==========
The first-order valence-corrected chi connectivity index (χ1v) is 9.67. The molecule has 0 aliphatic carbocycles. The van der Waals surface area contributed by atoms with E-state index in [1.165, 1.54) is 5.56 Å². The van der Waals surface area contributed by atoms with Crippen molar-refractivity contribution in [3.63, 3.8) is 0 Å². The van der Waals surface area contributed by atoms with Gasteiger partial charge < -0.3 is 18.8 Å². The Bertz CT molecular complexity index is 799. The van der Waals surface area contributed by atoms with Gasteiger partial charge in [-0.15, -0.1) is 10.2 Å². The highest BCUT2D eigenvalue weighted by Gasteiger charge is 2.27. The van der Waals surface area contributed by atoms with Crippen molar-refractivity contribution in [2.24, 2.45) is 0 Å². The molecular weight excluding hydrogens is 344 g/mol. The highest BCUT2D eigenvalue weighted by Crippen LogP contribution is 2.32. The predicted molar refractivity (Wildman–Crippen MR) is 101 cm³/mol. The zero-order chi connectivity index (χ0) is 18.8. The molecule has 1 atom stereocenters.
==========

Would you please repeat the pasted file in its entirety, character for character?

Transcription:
The first-order valence-corrected chi connectivity index (χ1v) is 9.67. The molecule has 0 aliphatic carbocycles. The van der Waals surface area contributed by atoms with E-state index in [1.165, 1.54) is 5.56 Å². The van der Waals surface area contributed by atoms with Crippen molar-refractivity contribution in [3.63, 3.8) is 0 Å². The van der Waals surface area contributed by atoms with Gasteiger partial charge < -0.3 is 18.8 Å². The Bertz CT molecular complexity index is 799. The van der Waals surface area contributed by atoms with Gasteiger partial charge in [-0.15, -0.1) is 10.2 Å². The highest BCUT2D eigenvalue weighted by Gasteiger charge is 2.27. The van der Waals surface area contributed by atoms with Crippen molar-refractivity contribution in [2.24, 2.45) is 0 Å². The molecular weight excluding hydrogens is 344 g/mol. The highest BCUT2D eigenvalue weighted by Crippen LogP contribution is 2.32. The predicted molar refractivity (Wildman–Crippen MR) is 101 cm³/mol. The zero-order chi connectivity index (χ0) is 18.8. The molecule has 1 atom stereocenters.